One year on : Do we understand Covid-19 any better ?

January 13, 2021 | 21:24:PM | Update21:24:PM

A year ago, ophthalmologist Li Wenliang was the first to share information about a SARS-type lung infection with colleagues in Wuhan, China. Researchers have learned a lot since then. Here are the most important points.

Li Wenliang, who gave an early warning on the coronavirus Heworked at the Wuhan Central Hospital, was the first to share information about suspected SARS-type lung infections in the city in Central China on December 30, 2019.

Li Wenliang died from COVID-19 on February 2. At the beginning of the second week of January 2020, Chinese authorities made the first public announcement that a new type of virus was rampant in the city of Wuhan. Now, at the end of December 2020, there have been more than 1.5 million infections in Germany and more than 80 million worldwide.

Here’s an overview of what has been discovered about the virus to date, and how far medicine has progressed in the fight against SARS-CoV-2, the novel coronavirus : When the existence of the virus was announced, the first infection of a human by a vertebrate animal had apparently already occurred several weeks earlier.

Initially, Chinese authorities seemed to have tried to suppress any evidence. To this day, it’s not exactly clear when and where the virus jumped from animal to human hosts.

Chinese virologists deciphered the genetic information of the virus in record time. On January 21, they published the genome structure, and three days later they released a detailed description of the virus. This enabled physicians and microbiologists worldwide to begin developing drugs and vaccines.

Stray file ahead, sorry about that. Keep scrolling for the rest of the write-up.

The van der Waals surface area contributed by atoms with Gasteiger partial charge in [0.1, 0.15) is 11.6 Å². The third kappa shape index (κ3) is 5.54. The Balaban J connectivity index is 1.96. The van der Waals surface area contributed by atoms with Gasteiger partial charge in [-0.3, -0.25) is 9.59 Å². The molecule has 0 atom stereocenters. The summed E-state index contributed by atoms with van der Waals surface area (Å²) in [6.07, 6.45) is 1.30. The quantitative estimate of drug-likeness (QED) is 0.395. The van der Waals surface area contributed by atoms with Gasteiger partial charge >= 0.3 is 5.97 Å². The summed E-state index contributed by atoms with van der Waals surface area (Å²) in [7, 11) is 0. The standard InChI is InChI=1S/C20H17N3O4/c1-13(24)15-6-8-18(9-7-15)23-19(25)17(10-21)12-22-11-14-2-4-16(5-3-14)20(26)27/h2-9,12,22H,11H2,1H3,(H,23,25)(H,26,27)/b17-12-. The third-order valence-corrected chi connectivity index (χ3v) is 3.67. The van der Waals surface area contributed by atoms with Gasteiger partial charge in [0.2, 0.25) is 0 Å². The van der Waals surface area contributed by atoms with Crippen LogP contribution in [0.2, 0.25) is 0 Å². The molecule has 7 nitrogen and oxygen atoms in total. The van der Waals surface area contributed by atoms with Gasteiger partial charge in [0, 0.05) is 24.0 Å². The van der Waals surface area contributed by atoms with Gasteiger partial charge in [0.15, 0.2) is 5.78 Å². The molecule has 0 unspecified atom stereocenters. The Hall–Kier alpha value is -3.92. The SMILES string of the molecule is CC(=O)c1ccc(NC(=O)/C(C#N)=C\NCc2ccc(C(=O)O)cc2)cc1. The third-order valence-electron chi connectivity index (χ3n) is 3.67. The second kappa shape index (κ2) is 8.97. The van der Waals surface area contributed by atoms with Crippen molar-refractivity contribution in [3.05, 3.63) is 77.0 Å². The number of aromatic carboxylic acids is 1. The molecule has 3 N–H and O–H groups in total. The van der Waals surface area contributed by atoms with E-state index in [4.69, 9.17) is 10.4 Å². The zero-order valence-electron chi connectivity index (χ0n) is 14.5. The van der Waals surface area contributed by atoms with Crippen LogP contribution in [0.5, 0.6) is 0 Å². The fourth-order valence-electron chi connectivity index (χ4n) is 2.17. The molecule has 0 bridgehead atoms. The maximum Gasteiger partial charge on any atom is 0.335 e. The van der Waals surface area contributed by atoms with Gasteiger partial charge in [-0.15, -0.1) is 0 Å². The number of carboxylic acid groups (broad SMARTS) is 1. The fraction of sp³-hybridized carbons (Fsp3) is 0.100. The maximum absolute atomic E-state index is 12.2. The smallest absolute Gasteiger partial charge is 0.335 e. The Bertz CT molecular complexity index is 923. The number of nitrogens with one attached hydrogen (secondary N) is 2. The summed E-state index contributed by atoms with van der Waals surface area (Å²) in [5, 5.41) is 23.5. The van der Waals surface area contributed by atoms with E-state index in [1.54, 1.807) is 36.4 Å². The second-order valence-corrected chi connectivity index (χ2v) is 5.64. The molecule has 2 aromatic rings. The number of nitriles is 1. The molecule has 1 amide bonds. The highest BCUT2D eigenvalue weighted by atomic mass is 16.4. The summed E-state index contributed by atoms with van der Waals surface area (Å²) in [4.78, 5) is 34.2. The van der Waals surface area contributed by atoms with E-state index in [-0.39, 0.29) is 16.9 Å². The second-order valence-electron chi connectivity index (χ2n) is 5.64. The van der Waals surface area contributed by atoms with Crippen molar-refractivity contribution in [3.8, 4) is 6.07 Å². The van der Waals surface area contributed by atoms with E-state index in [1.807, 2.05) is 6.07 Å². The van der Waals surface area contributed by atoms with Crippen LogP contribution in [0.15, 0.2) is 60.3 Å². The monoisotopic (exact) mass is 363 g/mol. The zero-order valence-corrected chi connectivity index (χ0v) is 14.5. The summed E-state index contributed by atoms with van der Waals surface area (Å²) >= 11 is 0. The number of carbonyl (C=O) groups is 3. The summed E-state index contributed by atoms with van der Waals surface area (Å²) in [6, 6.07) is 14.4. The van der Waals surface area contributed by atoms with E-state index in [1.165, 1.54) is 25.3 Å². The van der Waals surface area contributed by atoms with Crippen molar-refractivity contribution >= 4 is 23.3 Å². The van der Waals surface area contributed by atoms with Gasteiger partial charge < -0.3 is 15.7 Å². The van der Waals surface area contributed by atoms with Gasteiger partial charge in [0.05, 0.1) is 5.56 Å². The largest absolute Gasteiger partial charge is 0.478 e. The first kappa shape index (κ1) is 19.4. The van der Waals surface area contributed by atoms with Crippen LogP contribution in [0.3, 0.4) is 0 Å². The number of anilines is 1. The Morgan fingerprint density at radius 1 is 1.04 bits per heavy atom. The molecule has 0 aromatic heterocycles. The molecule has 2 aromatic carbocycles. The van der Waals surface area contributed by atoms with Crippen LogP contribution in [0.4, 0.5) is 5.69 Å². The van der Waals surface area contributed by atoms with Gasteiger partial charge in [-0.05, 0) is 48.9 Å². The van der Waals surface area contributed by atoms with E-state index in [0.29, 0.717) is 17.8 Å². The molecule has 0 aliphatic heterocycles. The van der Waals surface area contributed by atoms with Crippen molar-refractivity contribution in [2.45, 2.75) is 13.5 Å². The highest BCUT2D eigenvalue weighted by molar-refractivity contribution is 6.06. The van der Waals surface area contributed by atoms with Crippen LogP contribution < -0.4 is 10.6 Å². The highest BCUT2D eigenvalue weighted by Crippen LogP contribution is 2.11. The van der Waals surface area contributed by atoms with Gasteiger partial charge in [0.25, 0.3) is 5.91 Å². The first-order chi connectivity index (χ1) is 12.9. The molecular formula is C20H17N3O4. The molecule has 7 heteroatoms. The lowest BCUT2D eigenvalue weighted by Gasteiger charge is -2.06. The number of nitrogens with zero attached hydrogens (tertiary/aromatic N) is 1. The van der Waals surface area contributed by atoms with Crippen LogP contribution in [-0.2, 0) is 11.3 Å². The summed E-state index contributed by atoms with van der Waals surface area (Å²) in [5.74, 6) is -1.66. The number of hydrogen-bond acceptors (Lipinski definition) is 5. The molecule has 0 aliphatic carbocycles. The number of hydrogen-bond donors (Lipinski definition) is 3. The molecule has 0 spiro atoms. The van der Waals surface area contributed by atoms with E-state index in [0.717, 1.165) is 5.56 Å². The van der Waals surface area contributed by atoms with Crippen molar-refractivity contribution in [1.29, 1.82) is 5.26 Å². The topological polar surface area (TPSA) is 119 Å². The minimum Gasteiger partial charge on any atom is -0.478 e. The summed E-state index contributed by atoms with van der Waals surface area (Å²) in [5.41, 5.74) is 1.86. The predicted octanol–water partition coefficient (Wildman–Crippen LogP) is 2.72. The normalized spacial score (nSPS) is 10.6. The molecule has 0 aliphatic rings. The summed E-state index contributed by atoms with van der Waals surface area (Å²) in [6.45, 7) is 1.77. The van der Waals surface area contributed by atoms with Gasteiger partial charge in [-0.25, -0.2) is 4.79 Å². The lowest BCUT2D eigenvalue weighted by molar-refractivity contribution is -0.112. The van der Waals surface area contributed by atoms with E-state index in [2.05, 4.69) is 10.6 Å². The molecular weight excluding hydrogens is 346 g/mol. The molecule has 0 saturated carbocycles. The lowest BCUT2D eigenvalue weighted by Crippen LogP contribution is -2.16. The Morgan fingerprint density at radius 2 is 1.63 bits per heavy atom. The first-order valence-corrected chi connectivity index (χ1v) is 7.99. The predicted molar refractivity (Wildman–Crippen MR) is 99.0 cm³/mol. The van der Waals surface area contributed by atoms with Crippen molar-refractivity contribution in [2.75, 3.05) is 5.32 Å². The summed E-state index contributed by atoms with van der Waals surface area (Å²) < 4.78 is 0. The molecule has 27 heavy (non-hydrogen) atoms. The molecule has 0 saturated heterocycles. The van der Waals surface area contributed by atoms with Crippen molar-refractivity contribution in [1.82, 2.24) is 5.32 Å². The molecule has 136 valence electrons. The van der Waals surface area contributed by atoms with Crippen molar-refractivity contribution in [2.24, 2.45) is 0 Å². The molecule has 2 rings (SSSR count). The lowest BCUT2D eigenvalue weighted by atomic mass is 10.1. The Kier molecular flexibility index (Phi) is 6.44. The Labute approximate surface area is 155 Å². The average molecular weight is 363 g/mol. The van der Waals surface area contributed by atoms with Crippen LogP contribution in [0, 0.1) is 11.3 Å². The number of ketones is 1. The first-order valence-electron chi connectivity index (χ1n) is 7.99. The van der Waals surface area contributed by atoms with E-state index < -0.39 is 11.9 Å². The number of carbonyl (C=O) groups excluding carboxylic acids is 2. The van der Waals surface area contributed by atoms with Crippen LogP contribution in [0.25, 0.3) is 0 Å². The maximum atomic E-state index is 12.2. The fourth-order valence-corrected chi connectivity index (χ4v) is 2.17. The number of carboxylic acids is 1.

A typical feature of the virus is the spike proteins (ACE-2) located on its surface. These are crucial for binding to the host cell. That is why a large part of drug and vaccine development has been focused on binding or blocking this protein, or rendering it ineffective in some other way.

In the meantime, a study carried out by virologists in the city of Heinsberg, one of the first hotbeds of the disease in Germany, has established that the virus is particularly prevalent in the throat and lungs. The greatest danger of infection – besides by coming into direct contact with an infected person or touching a contaminated surface, known as smear infections – is through aerosol transmission. The virus can spread particularly well through air-conditioning systems, such as those used widely in the meat industry.

Closed rooms with many people in them are very dangerous. That’s why lockdown measures, the closure of entertainment establishments and the cancellation of trade fairs and major events were very effective in containing the disease.

The largest chains of infection could be traced back to so-called superspreader events.
The use of mouth-and-nose protection, i.e., face masks,has now become established in almost all countries of the world. However, many medical professionals initially questioned whether most people were capable of using masks in everyday life in such a way as to help prevent potential virus transmission.

What is most important is for people to wash their hands, keep their distance from others and air rooms thoroughly.